By Andrew Hiscock
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Extra info for The uses of this world: thinking space in Shakespeare, Marlowe, Cary and Jonson
6 In Shakespeare’s dramatic world where even the past is a vigorous site of contestation, what is Hamlet remembering? Is it his ‘Father’s Spirit, / Doom’d for a certaine terme to walke the night’? 9–10), the directives of ‘a Spirit of health, or Goblin damn’d’? 40). 11–14). Unrepentant, despite his experience of purgatorial flames, the ghost urges alternately revenge, Introduction II 21 forbearance and caution. Like the hero, the audience also has to determine what to make of this vexed communication.
Whether space ever can be empty is going to be a major preoccupation of this study. Indeed, the critical geographer Edward W. Soja has argued: space in itself may be primordially given, but the organization, and meaning of space is a product of social translation, transformation and experience. 4 Clearly, in this scene unfolding in Gertrude’s chamber, Shakespeare is drawing attention explicitly to a discrepancy of perception relating to the mental, cultural and physical organization of the world which these characters (and we, at one remove) inhabit.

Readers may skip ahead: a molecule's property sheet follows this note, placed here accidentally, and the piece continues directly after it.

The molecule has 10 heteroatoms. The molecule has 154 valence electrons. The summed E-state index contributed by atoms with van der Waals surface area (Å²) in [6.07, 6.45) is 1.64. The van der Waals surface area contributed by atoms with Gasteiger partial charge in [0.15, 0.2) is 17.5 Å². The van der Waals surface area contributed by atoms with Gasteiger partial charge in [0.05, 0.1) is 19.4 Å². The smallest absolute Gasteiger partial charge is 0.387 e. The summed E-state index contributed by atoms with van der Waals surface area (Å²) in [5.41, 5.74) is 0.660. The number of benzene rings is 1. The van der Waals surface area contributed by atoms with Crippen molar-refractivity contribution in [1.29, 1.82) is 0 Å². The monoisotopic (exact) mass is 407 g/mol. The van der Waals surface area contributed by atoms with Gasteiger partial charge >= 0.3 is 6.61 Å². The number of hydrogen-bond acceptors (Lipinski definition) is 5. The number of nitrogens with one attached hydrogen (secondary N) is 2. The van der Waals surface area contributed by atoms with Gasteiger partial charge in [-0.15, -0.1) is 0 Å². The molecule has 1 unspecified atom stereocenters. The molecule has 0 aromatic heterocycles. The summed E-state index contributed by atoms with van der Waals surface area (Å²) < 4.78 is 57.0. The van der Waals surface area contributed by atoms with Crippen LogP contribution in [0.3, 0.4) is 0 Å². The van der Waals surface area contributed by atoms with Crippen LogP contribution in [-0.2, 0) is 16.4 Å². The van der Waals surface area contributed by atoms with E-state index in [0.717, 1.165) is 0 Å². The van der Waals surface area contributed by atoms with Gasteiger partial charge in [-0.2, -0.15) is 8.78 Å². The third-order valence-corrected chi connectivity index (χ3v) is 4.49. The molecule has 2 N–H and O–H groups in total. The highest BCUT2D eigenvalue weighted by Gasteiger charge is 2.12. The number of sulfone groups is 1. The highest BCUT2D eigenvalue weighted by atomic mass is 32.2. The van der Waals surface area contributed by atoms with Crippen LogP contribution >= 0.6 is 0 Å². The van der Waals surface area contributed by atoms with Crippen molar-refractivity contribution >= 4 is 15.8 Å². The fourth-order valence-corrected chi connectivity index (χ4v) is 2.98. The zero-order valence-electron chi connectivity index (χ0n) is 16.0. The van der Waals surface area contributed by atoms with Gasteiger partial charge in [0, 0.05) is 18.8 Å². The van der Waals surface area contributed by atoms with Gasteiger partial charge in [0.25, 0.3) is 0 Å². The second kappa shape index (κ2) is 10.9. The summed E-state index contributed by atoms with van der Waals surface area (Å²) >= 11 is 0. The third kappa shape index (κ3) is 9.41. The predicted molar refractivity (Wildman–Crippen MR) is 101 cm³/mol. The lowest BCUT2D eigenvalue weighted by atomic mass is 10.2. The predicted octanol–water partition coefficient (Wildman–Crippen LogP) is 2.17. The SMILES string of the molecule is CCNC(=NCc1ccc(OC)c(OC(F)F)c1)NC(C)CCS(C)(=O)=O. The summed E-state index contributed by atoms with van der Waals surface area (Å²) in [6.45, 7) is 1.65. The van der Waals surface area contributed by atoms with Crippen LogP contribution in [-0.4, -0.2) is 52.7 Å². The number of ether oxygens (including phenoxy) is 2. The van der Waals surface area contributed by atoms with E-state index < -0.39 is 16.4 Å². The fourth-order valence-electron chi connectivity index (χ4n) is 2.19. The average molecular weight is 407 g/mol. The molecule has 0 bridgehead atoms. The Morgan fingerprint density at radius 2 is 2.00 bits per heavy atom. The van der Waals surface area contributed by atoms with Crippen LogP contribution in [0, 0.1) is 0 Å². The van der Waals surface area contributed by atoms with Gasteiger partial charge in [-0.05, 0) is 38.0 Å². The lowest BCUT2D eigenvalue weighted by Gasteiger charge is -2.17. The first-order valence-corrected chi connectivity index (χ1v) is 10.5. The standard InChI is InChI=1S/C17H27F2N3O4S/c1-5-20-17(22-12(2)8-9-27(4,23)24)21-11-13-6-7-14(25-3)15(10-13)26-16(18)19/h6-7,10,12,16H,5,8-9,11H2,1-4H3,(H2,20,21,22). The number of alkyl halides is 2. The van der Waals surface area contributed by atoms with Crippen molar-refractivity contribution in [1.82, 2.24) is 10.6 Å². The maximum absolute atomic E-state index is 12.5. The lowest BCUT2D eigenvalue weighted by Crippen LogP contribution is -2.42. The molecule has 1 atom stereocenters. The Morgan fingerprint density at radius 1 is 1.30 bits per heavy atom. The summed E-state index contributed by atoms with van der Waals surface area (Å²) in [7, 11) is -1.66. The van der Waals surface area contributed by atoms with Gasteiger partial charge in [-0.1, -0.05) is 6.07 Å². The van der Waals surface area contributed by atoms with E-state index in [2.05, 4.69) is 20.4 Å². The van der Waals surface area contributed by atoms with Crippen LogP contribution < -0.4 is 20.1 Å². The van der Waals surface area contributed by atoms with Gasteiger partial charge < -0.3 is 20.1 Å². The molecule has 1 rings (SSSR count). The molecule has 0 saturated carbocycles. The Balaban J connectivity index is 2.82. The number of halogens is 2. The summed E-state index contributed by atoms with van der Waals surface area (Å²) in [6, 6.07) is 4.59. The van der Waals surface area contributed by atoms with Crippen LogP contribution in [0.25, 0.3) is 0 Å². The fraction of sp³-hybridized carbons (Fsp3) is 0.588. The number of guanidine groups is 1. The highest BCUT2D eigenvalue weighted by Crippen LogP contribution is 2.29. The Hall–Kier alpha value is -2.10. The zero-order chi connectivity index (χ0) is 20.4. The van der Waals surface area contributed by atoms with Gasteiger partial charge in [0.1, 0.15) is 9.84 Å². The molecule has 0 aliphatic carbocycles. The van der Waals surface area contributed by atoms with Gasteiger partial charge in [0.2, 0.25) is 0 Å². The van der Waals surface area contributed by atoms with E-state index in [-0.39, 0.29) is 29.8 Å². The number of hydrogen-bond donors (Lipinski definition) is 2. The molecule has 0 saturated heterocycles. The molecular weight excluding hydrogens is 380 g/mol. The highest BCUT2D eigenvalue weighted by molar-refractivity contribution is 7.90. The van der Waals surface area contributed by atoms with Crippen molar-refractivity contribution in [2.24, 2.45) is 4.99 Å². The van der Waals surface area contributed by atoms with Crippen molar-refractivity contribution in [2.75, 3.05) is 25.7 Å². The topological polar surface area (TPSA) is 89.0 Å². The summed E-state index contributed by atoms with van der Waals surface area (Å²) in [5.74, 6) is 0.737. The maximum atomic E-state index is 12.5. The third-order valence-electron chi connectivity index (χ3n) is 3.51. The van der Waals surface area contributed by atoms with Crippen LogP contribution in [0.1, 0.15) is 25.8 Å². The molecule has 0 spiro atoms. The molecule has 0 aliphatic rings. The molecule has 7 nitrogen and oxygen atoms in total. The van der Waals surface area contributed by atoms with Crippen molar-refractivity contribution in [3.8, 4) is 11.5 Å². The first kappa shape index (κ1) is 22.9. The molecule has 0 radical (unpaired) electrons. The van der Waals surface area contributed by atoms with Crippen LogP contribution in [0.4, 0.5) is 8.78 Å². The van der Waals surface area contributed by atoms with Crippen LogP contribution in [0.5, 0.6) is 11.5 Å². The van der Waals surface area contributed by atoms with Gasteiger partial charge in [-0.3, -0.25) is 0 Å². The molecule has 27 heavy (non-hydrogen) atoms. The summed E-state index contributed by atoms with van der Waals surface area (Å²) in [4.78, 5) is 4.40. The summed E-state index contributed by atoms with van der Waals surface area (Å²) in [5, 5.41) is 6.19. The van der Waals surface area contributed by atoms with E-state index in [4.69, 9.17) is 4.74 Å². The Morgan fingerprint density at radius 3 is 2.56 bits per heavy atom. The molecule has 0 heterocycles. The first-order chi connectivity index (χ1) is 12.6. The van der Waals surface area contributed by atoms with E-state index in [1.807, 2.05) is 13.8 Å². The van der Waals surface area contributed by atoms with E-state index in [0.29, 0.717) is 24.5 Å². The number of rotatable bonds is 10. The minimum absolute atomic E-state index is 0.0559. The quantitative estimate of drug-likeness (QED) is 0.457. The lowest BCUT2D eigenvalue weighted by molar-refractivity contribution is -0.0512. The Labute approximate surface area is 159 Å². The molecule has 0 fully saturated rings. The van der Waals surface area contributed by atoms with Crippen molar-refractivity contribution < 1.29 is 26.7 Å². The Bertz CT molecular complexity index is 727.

In the First Quarto, the new king is even more excited by the prospect of his nephew reintegrating into the court culture. He tells Rossencraft and Gilderstone: Gentlemen, seeke still to increase his mirth, Spare for no cost, our coffers shall be open, And we vnto your selues will still be thankefull. 14–6) The stylized theatrics focusing upon the murders of Priam and Gonzago are clearly anticipated warmly by a culture which cherishes rituals of all kinds as reassuring practices for its daily existence.